• j. U.S. Pat. No. 5,155,311 is directed to a float switch assembly for a submersible pump. The assembly comprises a float rod with two spaced stops, a movable float carried by the rod which moves between the stops in response to fluid level, the rod being mounted in a vertical oriented position for movement upwardly and downwardly in response to float movement against the two spaced stops, a magnetic body carried at the upper end of the rod for movement therewith, a generally U-shaped magnetic follower element with two spaced, magnetically responsive arms on one side of the magnetic body, or two sets of arms disposed on either side of the magnetic body to provide a dual U-shaped arrangement, the follower element being rotatably mounted with the arms thereof in a generally horizontal position, one above the other for movement of the arms thereof upwardly and downwardly in a vertical plane, the arms and magnetic body being positioned relative to each other so as to dispose the magnetic body for movement from arm to arm to thereby allow proximity actuation of the follower by magnetic attraction between an arm and the magnetic body, electrical contact means carried by the follower element, and fixed electrical contact means adapted to make and break with the follower electrical contact means as the follower arms move downwardly and upwardly, respectively, in response to proximity actuation by the magnetic body as controlled by float movement against the stops on the rod.
    • k. U.S. Pat. No. 5,156,042 is an apparatus for detecting leaks in fuel storage tanks. A float suspended in the tank liquid determines liquid levels and transmits the liquid level information via an infrared beam to a probe processor in the upper portion of the tank. The probe processor stores a plurality of level indications for subsequent uploading to an external computer which analyzes the level information to generate leakage rate information.
    • l. U.S. Pat. No. 3,969,942 is directed to a liquid level responsive apparatus which includes a tube having a lower terminal end immersed in the liquid in a container uncovered when the liquid level is below the terminal end for discharge of air from the tube, the tube having a small electric motor driven air pump supplying air thereto, the tube having a pressure tap connected to one side of a diaphragm for normally maintaining the diaphragm in one control position, the diaphragm being collapsible to another control position, the tube having a vent of predetermined size for limited venting of air from the tube while the diaphragm is maintained in its one control position. The diaphragm can control a micro-switch which in turn can control any desired operation such as shut-off of delivery. A plurality of tubes can be connected in parallel with their terminal ends in different liquid containers.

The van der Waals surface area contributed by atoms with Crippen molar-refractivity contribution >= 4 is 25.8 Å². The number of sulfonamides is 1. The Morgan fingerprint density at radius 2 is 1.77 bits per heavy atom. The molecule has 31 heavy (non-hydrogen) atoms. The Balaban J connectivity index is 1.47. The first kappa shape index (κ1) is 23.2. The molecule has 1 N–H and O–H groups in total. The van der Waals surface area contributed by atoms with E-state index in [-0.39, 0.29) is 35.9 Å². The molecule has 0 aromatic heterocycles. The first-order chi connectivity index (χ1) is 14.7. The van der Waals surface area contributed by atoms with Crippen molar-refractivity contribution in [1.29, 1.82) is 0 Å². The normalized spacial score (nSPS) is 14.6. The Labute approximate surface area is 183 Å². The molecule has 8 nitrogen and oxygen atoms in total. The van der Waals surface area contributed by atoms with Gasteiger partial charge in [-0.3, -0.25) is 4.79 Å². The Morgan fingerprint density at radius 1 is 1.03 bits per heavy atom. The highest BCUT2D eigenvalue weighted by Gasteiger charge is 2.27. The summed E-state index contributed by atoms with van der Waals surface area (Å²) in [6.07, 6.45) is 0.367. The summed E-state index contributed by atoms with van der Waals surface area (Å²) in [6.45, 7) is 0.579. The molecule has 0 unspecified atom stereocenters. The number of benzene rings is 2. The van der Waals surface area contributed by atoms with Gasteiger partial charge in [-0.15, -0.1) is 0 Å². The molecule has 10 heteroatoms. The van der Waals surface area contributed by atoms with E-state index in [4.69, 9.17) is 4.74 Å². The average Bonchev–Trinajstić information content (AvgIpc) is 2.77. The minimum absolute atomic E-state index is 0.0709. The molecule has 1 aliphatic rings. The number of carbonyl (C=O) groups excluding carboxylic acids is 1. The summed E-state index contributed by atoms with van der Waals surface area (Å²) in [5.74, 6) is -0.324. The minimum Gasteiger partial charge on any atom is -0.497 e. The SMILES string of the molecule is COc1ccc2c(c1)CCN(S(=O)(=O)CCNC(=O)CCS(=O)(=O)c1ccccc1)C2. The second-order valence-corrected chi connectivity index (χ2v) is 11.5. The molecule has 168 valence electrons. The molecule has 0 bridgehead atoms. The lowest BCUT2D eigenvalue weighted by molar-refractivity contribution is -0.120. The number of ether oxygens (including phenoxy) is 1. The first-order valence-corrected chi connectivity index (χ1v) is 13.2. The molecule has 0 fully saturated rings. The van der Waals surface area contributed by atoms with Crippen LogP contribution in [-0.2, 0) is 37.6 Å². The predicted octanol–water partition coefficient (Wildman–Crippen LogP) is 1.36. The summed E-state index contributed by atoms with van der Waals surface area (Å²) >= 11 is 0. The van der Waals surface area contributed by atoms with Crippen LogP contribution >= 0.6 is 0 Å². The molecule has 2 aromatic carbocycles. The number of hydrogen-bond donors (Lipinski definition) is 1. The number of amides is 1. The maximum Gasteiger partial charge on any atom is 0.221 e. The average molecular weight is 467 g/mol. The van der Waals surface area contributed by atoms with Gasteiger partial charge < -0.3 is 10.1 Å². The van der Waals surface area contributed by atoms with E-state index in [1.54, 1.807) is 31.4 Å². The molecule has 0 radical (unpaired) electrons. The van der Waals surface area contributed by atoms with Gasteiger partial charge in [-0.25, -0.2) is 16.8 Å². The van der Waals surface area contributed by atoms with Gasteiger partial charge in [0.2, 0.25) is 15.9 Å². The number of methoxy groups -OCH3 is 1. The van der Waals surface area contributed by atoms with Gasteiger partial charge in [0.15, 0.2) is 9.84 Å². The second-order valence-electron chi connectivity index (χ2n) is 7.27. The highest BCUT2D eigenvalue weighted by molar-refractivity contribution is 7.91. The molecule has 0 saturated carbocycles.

• m. U.S. Pat. No. 6,672,244 consists of a fuel level indicator system, which includes a housing member that is culpable to a fuel tank. The housing member is positionably adjacent to a vent opening in the fuel tank. The housing member defines an interior space. The housing member has a lower aperture facilitating environmental communication between the interior space and an interior of the fuel tank. The housing member has an upper aperture. A vent portion is coupled to the housing. The vent portion is in environmental communication with the interior space of the housing member via the upper aperture. The vent portion facilitates air flow from the interior of the fuel tank through the housing and out of the system. A whistle assembly is positioned substantially within the housing. The whistle assembly produces an aural indication of airflow through the housing member.
    • n. U.S. Pat. No. 5,156,047 is directed to a water level sensing probe having a probe body, a protective sleeve, and an external housing. The body contains a detector board that partially protrudes from its bottom and a logic board that partially protrudes from its top. The detector board senses the level of electrically conductive fluid and transmits an indication of that level to the logic board that controls the operation and partially processes the data in response to commands received through a cable. The detector board is protected by the protective sleeve while the logic board is enclosed in the external housing. The probe is used by positioning on the bottom of a fluid containing tank or other vessel. Water at the bottom of the tank forms a bridging contact between a ground plane and a number of traces on the detector board proportional to the level of the water. The detector board then sends an electrical signal to the logic board which partially processes the signal and sends outside the probe for additional processing